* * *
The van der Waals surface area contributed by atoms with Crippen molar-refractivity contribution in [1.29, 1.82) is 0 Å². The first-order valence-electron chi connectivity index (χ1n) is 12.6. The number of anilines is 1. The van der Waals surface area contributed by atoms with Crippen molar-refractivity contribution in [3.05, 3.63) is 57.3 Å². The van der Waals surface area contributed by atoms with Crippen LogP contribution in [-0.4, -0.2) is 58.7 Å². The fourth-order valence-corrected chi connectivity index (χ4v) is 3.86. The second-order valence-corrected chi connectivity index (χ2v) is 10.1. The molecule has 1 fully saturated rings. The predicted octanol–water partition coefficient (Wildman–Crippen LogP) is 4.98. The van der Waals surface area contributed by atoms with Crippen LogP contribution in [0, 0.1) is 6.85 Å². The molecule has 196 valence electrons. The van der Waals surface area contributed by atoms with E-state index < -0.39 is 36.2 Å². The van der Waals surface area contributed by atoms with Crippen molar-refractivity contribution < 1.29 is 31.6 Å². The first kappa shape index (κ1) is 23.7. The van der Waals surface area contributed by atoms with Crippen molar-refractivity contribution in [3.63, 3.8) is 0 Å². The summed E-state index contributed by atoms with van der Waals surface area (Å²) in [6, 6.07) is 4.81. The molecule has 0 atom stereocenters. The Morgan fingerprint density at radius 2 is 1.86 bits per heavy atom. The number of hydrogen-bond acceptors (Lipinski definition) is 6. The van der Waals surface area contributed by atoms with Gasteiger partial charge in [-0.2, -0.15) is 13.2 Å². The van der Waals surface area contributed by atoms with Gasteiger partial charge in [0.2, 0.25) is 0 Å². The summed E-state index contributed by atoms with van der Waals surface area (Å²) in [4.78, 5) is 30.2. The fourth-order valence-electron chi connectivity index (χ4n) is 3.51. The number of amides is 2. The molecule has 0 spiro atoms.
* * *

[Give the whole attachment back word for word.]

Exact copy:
The van der Waals surface area contributed by atoms with Crippen molar-refractivity contribution in [1.29, 1.82) is 0 Å². The first-order valence-electron chi connectivity index (χ1n) is 12.6. The number of anilines is 1. The van der Waals surface area contributed by atoms with Crippen molar-refractivity contribution in [3.05, 3.63) is 57.3 Å². The van der Waals surface area contributed by atoms with Crippen LogP contribution in [-0.4, -0.2) is 58.7 Å². The fourth-order valence-corrected chi connectivity index (χ4v) is 3.86. The second-order valence-corrected chi connectivity index (χ2v) is 10.1. The molecule has 1 fully saturated rings. The predicted octanol–water partition coefficient (Wildman–Crippen LogP) is 4.98. The van der Waals surface area contributed by atoms with Crippen LogP contribution in [0, 0.1) is 6.85 Å². The molecule has 196 valence electrons. The van der Waals surface area contributed by atoms with E-state index < -0.39 is 36.2 Å². The van der Waals surface area contributed by atoms with Crippen molar-refractivity contribution < 1.29 is 31.6 Å². The first kappa shape index (κ1) is 23.7. The van der Waals surface area contributed by atoms with Crippen molar-refractivity contribution in [3.63, 3.8) is 0 Å². The summed E-state index contributed by atoms with van der Waals surface area (Å²) in [6, 6.07) is 4.81. The molecule has 0 atom stereocenters. The Morgan fingerprint density at radius 2 is 1.86 bits per heavy atom. The number of hydrogen-bond acceptors (Lipinski definition) is 6. The van der Waals surface area contributed by atoms with Gasteiger partial charge in [-0.2, -0.15) is 13.2 Å². The van der Waals surface area contributed by atoms with Gasteiger partial charge in [0.2, 0.25) is 0 Å². The summed E-state index contributed by atoms with van der Waals surface area (Å²) in [4.78, 5) is 30.2. The fourth-order valence-electron chi connectivity index (χ4n) is 3.51. The number of amides is 2. The molecule has 0 spiro atoms.